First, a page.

This novel in verse is not an autobiography of her protagonist, the red monster Geryon, nor is it a retelling of the original Greek epic by Stesichoros. Instead, Geryon lives in a modern world, is molested as a child, and is betrayed in a love affair. The narrative is partially about the writing of Geryon’s autobiography of artistic discovery. At its deepest level, the book is about the search for understandable meaning. Employing visual metaphors, as Geryon grows from childhood to college student to worker, he learns the coldness of words. This interplay makes AUTOBIOGRAPHY OF RED the sort of text teachers love to explicate in the classroom. However, Carson’s use of non-metrical prose and lines more poetic for the eye than the ear may annoy readers who want easy definitions of genres to label their artists. Carson’s classicism tends to make this work occasionally over the top. Top heavy insertions of scientific data both slow the pace and seem metrically out of place, and her whimsical footnotes and appendices seem to be more frames than helpful illumination.
In the main, Carson is not as remote as Ezra Pound’s uses of world culture, but non-academics may be unhappily distracted by her esoteric allusions. Yet, a work with as many layers and poetic explorations as this modern epic, AUTOBIOGRAPHY OF RED should appeal to a wide range of readers for precisely that reason.
Sources for Further Study
Booklist. XCIV, April, 1998, p. 1294.
Library Journal. CXXIII, May 15, 1998, p. 88.
Los Angeles Times. May 8, 1998, p. E4.
The Nation. CCLXVI, June 1, 1998, p. 32.
The New Republic. CCXVIII, May 18, 1998, p. 37.
The New York Review of Books. XLV, November 9, 1998, p. 57.
The New York Times Book Review. CIII, May 3, 1998, p. 23.
Poetry. CLXXIII, December, 1998, p. 181.
Publishers Weekly. CCXLV, March 30, 1998, p. 70.
Review of Contemporary Fiction. XVIII, Fall, 1998, p. 233.
Biography (Cyclopedia of World Authors, Fourth Revised Edition)
Anne Carson was born in Toronto, Ontario, Canada, to Robert John Carson and Margaret Katharine Ryerson Carson. She became intrigued by the classics while in high school. She studied the Greek language in her last year of high school and continued her classical studies at the University of Toronto, where she earned a B.A. in 1974, an M.A. in 1975, and a Ph.D. in 1980. The University of St. Andrews, located in Fife, Scotland, awarded her a diploma in classics in 1976. Carson taught at the University of Calgary from 1979 to 1980. In 1980 she began her tenure at Princeton University. Carson remained at Princeton until 1987. While there, she published Eros the Bittersweet. This critical study on romantic love and lust in Greek poetry was praised for its original vision and intellectual rigor.
Carson taught at Emory University in Atlanta from 1987 to 1988. In 1988 she became professor of classics at McGill University in Montreal, Quebec, Canada. Carson was named the John MacNaughton Professor of Classics at McGill University in 2000. In addition to holding teaching posts at such prestigious United States universities as Princeton and Emory, she has taught at the University of Michigan (1999), the University of California at Berkeley (2000), and the California College of Arts and Crafts (2001) in Oakland. She published her first poetry collection, Short Talks, in 1992. This chapbook was made up of a group of prose poems. In 1995 Carson published both Plainwater and...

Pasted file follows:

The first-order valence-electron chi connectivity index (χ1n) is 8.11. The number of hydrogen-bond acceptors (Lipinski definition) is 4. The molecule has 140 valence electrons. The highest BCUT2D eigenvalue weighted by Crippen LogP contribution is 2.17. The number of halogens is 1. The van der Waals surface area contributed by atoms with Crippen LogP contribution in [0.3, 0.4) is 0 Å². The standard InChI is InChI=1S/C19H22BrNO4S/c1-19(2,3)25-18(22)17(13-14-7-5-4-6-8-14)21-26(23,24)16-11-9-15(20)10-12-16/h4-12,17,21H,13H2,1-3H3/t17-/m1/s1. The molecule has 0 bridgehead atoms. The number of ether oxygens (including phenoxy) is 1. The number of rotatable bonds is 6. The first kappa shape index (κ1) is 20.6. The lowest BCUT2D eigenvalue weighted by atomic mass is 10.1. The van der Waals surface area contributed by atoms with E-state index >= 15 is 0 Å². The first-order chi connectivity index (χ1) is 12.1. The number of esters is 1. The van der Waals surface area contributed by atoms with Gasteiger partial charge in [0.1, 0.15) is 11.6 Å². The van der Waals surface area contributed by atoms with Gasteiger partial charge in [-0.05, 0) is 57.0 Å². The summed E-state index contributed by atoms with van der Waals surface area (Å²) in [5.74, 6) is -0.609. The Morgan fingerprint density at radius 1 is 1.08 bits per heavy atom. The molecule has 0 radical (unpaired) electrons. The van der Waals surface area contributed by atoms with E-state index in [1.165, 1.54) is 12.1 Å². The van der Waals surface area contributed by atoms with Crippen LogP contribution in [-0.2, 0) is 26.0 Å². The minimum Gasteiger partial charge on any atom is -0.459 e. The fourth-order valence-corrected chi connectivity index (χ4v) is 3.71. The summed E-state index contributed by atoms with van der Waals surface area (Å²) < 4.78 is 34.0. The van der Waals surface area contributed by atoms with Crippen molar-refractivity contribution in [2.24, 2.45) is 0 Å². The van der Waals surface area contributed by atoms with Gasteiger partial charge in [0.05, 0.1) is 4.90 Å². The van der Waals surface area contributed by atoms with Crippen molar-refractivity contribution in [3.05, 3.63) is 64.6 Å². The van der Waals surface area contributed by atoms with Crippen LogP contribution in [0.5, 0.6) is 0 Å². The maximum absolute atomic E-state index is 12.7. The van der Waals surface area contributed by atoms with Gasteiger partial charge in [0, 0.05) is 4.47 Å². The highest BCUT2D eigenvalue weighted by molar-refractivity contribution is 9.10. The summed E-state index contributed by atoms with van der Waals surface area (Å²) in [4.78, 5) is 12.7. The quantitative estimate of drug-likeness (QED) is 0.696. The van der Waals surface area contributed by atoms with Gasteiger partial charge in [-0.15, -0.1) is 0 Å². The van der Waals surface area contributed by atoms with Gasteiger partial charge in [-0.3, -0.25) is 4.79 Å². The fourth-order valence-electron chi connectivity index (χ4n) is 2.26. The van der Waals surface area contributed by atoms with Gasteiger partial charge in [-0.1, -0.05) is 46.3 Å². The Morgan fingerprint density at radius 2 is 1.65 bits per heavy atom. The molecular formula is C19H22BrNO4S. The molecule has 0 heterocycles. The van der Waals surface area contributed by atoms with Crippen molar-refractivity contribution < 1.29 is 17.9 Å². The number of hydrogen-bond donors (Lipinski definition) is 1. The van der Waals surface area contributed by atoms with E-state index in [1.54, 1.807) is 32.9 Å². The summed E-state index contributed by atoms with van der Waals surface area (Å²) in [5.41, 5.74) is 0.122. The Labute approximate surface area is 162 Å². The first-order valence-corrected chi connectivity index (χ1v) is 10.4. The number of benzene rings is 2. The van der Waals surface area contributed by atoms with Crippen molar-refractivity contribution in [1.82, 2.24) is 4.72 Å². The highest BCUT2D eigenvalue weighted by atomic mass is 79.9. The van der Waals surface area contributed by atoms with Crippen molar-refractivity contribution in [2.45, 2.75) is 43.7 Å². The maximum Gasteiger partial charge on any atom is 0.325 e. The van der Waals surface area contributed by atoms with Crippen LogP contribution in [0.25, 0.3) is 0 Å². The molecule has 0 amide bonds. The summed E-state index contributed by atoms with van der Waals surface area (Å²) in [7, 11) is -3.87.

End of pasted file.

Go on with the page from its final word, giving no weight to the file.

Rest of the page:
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Biography (Critical Survey of Poetry: British, Irish, & Commonwealth Poets)
In interviews, Anne Carson has been extremely reticent about her private life. The few details she has let slip, mostly in her poems, suggest why: frequent moves in childhood, a father who developed Alzheimer’s, a brother with a serious drug addiction, an early marriage that ended in divorce, and much loneliness. She has, however, talked about the influence of religion in her earliest years. Raised by middle-class parents in Toronto and other towns in the province of Ontario, she was a devout Roman Catholic as a child. She was fascinated by stories of saints and pilgrims and by the imagery associated with cults of the saints. She became an ardent reader and thought deeply about words.
In high school, Carson began to study ancient Greek, guided by her Latin teacher. After graduating, she entered St. Michael’s College in the University of Toronto, where she found the student revolution in full swing. She dropped out periodically but always continued her education elsewhere, sometimes at an art school, sometimes in another city. She married and for a while used the surname Giacomelli. Nevertheless, she persisted in her study of Greek and completed a bachelor of arts in classics at the University of Toronto in 1974. Guided by Emmet Robbins, the “beloved teacher” to whom she later dedicated a volume of translations, she then earned both a master’s degree (1975) and a doctorate (1981) in classics.
Carson wrote her doctoral thesis on love lyrics in ancient Greek. Its...